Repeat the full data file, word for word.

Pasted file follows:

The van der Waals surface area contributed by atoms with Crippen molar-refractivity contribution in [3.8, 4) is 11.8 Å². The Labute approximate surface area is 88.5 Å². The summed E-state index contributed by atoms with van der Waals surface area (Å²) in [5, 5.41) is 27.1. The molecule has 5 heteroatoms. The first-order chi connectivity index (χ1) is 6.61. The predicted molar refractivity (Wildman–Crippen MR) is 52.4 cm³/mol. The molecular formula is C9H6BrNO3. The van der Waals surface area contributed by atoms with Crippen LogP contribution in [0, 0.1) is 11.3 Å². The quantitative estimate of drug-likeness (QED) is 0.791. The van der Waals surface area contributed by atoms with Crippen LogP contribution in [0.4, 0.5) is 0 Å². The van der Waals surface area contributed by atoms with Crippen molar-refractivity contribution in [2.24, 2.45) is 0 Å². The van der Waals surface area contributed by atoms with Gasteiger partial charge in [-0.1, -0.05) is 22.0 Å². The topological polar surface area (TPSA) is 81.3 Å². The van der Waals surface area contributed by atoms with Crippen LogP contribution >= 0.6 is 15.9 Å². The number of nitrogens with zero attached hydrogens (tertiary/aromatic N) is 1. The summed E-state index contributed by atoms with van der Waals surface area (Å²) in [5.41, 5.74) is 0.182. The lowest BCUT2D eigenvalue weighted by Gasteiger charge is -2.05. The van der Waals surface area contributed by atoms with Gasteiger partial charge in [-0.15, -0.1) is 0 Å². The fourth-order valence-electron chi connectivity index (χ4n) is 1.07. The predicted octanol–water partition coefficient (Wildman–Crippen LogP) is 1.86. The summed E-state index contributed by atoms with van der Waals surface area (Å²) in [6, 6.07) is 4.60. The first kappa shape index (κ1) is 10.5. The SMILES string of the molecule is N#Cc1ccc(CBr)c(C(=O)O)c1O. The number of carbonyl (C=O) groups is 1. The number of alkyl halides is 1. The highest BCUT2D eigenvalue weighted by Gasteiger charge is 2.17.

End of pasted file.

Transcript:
The van der Waals surface area contributed by atoms with Crippen molar-refractivity contribution in [3.8, 4) is 11.8 Å². The Labute approximate surface area is 88.5 Å². The summed E-state index contributed by atoms with van der Waals surface area (Å²) in [5, 5.41) is 27.1. The molecule has 5 heteroatoms. The first-order chi connectivity index (χ1) is 6.61. The predicted molar refractivity (Wildman–Crippen MR) is 52.4 cm³/mol. The molecular formula is C9H6BrNO3. The van der Waals surface area contributed by atoms with Crippen LogP contribution in [0, 0.1) is 11.3 Å². The quantitative estimate of drug-likeness (QED) is 0.791. The van der Waals surface area contributed by atoms with Crippen LogP contribution in [0.4, 0.5) is 0 Å². The van der Waals surface area contributed by atoms with Crippen molar-refractivity contribution in [2.24, 2.45) is 0 Å². The van der Waals surface area contributed by atoms with Gasteiger partial charge in [-0.1, -0.05) is 22.0 Å². The topological polar surface area (TPSA) is 81.3 Å². The van der Waals surface area contributed by atoms with Crippen LogP contribution >= 0.6 is 15.9 Å². The number of nitrogens with zero attached hydrogens (tertiary/aromatic N) is 1. The summed E-state index contributed by atoms with van der Waals surface area (Å²) in [5.41, 5.74) is 0.182. The lowest BCUT2D eigenvalue weighted by Gasteiger charge is -2.05. The van der Waals surface area contributed by atoms with Gasteiger partial charge in [-0.15, -0.1) is 0 Å². The fourth-order valence-electron chi connectivity index (χ4n) is 1.07. The predicted octanol–water partition coefficient (Wildman–Crippen LogP) is 1.86. The summed E-state index contributed by atoms with van der Waals surface area (Å²) in [6, 6.07) is 4.60. The first kappa shape index (κ1) is 10.5. The SMILES string of the molecule is N#Cc1ccc(CBr)c(C(=O)O)c1O. The number of carbonyl (C=O) groups is 1. The number of alkyl halides is 1. The highest BCUT2D eigenvalue weighted by Gasteiger charge is 2.17.